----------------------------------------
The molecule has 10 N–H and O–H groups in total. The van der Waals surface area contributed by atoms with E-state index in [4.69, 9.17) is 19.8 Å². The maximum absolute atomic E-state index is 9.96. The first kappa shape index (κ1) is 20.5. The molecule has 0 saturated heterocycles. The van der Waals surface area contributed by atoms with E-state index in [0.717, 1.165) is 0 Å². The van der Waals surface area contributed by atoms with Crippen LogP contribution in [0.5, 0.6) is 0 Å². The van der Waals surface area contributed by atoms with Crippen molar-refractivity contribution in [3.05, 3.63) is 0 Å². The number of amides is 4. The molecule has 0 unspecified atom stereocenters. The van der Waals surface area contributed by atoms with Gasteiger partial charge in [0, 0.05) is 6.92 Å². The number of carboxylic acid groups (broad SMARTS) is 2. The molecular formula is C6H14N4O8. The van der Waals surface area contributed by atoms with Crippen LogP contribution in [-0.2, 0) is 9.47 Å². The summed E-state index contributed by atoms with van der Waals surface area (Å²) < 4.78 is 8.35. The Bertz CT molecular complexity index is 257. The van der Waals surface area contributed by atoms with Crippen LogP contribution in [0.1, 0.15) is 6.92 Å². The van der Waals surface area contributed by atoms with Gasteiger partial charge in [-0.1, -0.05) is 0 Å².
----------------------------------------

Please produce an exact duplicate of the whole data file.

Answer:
The molecule has 10 N–H and O–H groups in total. The van der Waals surface area contributed by atoms with E-state index in [4.69, 9.17) is 19.8 Å². The maximum absolute atomic E-state index is 9.96. The first kappa shape index (κ1) is 20.5. The molecule has 0 saturated heterocycles. The van der Waals surface area contributed by atoms with E-state index in [0.717, 1.165) is 0 Å². The van der Waals surface area contributed by atoms with Crippen LogP contribution in [0.5, 0.6) is 0 Å². The van der Waals surface area contributed by atoms with Crippen molar-refractivity contribution in [3.05, 3.63) is 0 Å². The number of amides is 4. The molecule has 0 unspecified atom stereocenters. The van der Waals surface area contributed by atoms with Gasteiger partial charge in [0, 0.05) is 6.92 Å². The number of carboxylic acid groups (broad SMARTS) is 2. The molecular formula is C6H14N4O8. The van der Waals surface area contributed by atoms with Crippen LogP contribution in [-0.2, 0) is 9.47 Å². The summed E-state index contributed by atoms with van der Waals surface area (Å²) < 4.78 is 8.35. The Bertz CT molecular complexity index is 257. The van der Waals surface area contributed by atoms with Crippen LogP contribution in [0.1, 0.15) is 6.92 Å². The van der Waals surface area contributed by atoms with Gasteiger partial charge in [-0.1, -0.05) is 0 Å².